A major left-leaning website posted an article entitled, “New, Major Evidence That Fracking Harms Human Health,”claiming that a new study is proof positive Hydraulic Fracturing, known more commonly as fracking, harms our health.
Naturally, I perked up and read on, interested in what the latest scientific research has uncovered regarding the never-ending evils of fracking.
The first oddity I discovered was just who conducted the scientific study. I found that one of the researchers involved is Janet Currie, professor of Economics and Public Affairs at Princeton University. In other words, an academic quasi-government hack, but not a scientist, nor a health professional.
Another is Michael Greenstone, a 3M professor of Environmental Economics at MIT. Let’s see. An environmental economist working in academia. Surely he would never have an anti-fracking bias.
The third member of this “scientific” research team was Dr. Katherine Meckel. Finally, you may be thinking, as was I, a scientist or medical doctor as part of the scientific team. You and I would be wrong. Dr. Meckel is an assistant professor, whose research studies the design of public policies, including Medicaid and nutrition assistance.
In other words, there are no scientists or medical professionals working on this scientific study concerning health issues – just three entrenched academic/governmental hacks. That sounds about right.
The article begins with a dire warning regarding fracking: “Hydraulic fracturing, or fracking, may pose a significant – but very local – harm to human health, a new study finds.” They claim that the closer families live to a fracking site, the lower the birth weight of their children, and that this “may” be caused by fracking.
Yes – it’s the famous “may.” Kind of like the equally famous “They,” as in “they say.”
May is a verb, or more precisely, an auxiliary verb, which is used to express possibility. It is not used to express likelihood or certainty. So when a left-wing website or a leftist researcher says something “may” happen, it is equally likely that it “may not,” which is why they use the verb “may.” You just have to be practiced in the art of reading liberal jargon.
May is a charged word, full of possibility, which can imply virtually anything the reader wishes, depending on his or her bias. I could just as easily and accurately conclude that a significant amount of Americans who drive cars may develop some form of cancer. Or they may not.
The researchers’ only conclusion is that fracking “may” cause health issues – and one could conclude this of almost anything. Allow me to demonstrate.
Those who eat bananas “may” be more susceptible to being struck by lightning. Scientist: “We’re conducting a scientific survey. We see you were recently struck by lightning.” Victim: “Yes, I was.” Scientist: “Well, did you happen to consume one or more bananas in the past six months?” Victim: “Why, yes I did.” Scientist: “Interesting.” Conclusion: “We found that 78.3 percent of lightning-strike victims ate one or more bananas in the six months prior to being struck. Therefore, our conclusion is that bananas may attract lightning.”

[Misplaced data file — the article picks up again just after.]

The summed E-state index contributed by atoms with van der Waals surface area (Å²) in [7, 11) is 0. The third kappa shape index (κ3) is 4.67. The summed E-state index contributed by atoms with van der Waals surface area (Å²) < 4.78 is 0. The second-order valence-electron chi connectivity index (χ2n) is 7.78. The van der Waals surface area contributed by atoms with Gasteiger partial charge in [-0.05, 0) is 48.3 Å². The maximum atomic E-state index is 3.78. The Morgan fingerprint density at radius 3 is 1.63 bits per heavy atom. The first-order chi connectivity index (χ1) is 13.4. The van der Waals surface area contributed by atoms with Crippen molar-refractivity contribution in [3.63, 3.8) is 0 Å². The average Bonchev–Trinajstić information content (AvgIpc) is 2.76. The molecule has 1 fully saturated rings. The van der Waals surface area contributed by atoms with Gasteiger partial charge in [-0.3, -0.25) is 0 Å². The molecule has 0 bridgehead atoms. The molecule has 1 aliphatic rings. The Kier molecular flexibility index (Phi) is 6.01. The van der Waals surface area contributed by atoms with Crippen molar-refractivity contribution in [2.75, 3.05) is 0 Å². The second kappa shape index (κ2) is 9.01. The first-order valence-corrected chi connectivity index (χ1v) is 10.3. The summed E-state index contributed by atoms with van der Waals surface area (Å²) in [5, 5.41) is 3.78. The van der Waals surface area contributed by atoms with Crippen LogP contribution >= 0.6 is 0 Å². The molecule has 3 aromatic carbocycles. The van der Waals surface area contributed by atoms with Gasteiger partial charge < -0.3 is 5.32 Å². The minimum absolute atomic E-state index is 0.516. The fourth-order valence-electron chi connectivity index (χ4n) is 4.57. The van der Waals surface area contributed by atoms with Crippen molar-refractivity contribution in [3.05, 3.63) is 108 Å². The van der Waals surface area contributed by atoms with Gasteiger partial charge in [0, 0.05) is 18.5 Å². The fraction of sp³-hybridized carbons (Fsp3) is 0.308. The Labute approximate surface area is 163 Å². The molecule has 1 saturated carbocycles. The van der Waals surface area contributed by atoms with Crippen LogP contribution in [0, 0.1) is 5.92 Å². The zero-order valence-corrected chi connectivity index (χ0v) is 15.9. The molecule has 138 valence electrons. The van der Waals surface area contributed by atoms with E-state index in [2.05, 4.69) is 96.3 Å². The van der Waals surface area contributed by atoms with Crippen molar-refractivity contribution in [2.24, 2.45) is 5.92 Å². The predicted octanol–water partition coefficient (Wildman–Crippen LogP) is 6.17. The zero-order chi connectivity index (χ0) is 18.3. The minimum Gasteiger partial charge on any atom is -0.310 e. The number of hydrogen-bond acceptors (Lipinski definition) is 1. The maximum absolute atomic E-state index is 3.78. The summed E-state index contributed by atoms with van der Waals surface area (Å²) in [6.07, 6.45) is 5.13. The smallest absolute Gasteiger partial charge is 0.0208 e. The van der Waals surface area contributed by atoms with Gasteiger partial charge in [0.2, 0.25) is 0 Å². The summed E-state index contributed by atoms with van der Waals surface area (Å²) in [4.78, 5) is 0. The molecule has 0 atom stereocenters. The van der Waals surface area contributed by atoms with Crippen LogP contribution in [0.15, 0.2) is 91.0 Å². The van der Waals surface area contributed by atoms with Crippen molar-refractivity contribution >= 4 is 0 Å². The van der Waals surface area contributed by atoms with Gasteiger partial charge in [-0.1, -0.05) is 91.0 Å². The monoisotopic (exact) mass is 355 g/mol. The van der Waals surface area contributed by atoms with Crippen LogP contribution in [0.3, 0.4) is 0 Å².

Now you try it. Just make something up. It’s fun and probably as legitimate as is the fracking study.
Admittedly, they did do some actual research and did find low-birth-weight babies in close proximity to fracking sites. But they didn’t appear to take into account any other factors, such as genetics, poverty, poor living conditions and nutrition – all contributing factors to low birth weight in inner-city children.
You may say – so the little tikes are lower birth rate – what of it? Well, I guess it’s a big deal. The article claims that, “Children with a low birth weight have been found to have lower test scores, lower lifetime earnings, and higher rates of reliance on welfare programs throughout their lives.” More reliance on government? You would think leftists would all be fracking fans.
As proof of this, the authors of the study cite “a different team of researchers who examined twins in Norway whose birth weight diverged by 10 percent or more. The lighter twin was 1 percent less likely to graduate from high school and earned 1 percent less than their sibling through their life.” Wow, what losers they turned out to be.
Really? One percent? Are you kidding me? But oh, they’re not kidding. Forget every other factor in the lives of these “lighter” children. It must be the low birth weight causing the virtually immeasurable difference of 1 percent.
And according to the latest scientific research, it’s all due to the evils of fracking.